Right okay, Odysseus returns to Ithaca after finishing shopping for the stuff that Penelope asked him to pick up on the way back from the Trojan wars. He arrives home in time to run a spear through Ted Allen and Scott “I hate raw onions” Conant. “Oh Penny, I’m home.” “Ody did you pick up the fregola in Sardegna?” “Yes, dear and I grabbed some blood oranges and olives in Sicily. Has little Telemachus finished his homework?” “Yes, he’s upstairs playing with his Izeus whatever that is. OH! And is this for me? Mint from the hills of Corsica. How sweet of you.”
Yuck, yuck, yuck. This is a recipe that I adapted from an old standby for leg of lamb which I use often. Good challenge in that I was able to tweak a bunch of ingredients and still have it turn out well. You are not going to find Greek lamb in America anytime soon, but I’d advise you to avoid the siren song of the stuff that is raised in the antipodes (Australia and New Zealand) if at all possible; it’s not that good but it’s what is flooding the market (and COSTCO). There is a better domestic product from Colorado (which I used), but very fine lamb is coming from Iceland as well.
Test Kitchen Notes
Pierino thinks up great names for recipes, and when I read the word “Homeric” here I was hooked. Besides the name, the lamb turned out well AND was easy to make. The butcher did the honors with the boning and the roast went into the oven within 30 minutes. No blood oranges, alas, but I had farmer’s market feta, Sicilian olives, and Sicilian wine. The wine does taste very Homeric, rough and spicy, and brings the phrase “wine dark sea” to mind persistently. Lamb and salt go so well together -- the olives and feta were a brilliant coupling, pierino! - luvcookbooks —Food52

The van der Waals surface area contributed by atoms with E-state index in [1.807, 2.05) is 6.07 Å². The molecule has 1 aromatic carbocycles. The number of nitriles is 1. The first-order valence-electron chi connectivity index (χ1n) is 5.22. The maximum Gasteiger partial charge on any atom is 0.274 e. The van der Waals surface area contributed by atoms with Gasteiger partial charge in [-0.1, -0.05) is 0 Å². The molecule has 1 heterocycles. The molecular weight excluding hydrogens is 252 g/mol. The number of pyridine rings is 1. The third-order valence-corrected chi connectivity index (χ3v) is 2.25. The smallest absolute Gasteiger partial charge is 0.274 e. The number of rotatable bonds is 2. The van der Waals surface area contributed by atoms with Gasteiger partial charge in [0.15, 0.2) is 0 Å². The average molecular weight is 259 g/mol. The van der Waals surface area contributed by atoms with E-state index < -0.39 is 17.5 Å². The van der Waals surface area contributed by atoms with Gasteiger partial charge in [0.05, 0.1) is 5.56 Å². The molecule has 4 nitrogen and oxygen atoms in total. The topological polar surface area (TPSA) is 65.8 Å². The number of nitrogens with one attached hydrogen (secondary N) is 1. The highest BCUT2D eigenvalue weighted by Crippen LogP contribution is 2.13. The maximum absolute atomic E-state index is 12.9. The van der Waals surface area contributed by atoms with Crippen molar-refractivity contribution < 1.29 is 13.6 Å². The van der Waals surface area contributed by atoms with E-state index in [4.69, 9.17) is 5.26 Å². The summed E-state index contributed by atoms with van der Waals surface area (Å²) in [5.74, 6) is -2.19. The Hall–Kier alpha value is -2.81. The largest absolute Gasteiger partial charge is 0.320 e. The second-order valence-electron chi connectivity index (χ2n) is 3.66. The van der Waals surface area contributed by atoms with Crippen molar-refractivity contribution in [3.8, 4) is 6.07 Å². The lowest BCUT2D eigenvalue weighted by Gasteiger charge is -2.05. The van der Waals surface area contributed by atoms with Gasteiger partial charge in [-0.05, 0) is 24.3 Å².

½ pound boneless leg of lamb. It’s pretty easy to bone out yourself if you are so inclined and you can put the bone to other uses but otherwise ask you butcher
or 8 blood oranges (tarocchi)
red wine, preferably Sicilian
Sicilian olives (big fat ones, I used a combination of black and red)
crumbled feta cheese divided (that would be two ¼ cups if I have my math right)
fregola grassa (sardegnan couscous)
medium red onion
bunch mint, the freshest you can find
Sea salt (of course)
Ground black pepper to your taste
Extra virgin olive oil
In This Recipe
Pit the olives and chop them roughly, this will be for the filling
Open up the lamb and with a very sharp knife cross hatch the meat without going through to the skin. Season with salt and pepper. Add the olives and a portion of the feta and spread over the interior surface
Cut a single length of kitchen string, long enough to tie up the whole piece of lamb in a jelly roll form (you know how to do this right? Be sure to keep your seams straight)
Cut the garlic into slivers. With a sharp knife put some small slits into the lamb. Lard with the garlic slivers.
Season generously with more sea salt
Heat your oven to 350? to 375? (you decide)
Peel and thinly slice the red onion. Oil a roasting pan and cover the bottom of the pan with the onion slices
Juice all but two of the blood oranges. You will need about ½ cup of squeezed juice. In a small sauce pan combine the orange juice and the wine and heat up slowly. You will want to keep this warm on a burner (maybe over a flame tamer) for the duration
Baste the lamb with the warm juice and wine mixture---I assure you will be fragrant. Place the lamb in the oven. Allow about 1 to 1 ½ hours cooking time. Baste every twenty minutes. Check the lamb temperature with an instant read thermometer. When it hits 140? remove the pan and tent with aluminum foil. Let this rest for ten minutes. Personally I don’t like lamb “well done.”
While the lamb is roasting/resting prepare the couscous to package directions. Chop up a big old handful of fresh mint. Throw some of that on top of the lamb while it’s still tented. Peel the remaining two oranges and cut them into segments (supremes).
To plate, carve the lamb, spoon out couscous and top that with crumbled feta and more chopped mint. Garnish with blood orange segments.
Standup commis flâneur, and food historian. Pierino's background is in Italian and Spanish cooking but of late he's focused on frozen desserts. He is now finishing his cookbook, MALAVIDA! Can it get worse? Yes, it can. Visit the Malavida Brass Knuckle cooking page at Facebook and your posts are welcome there.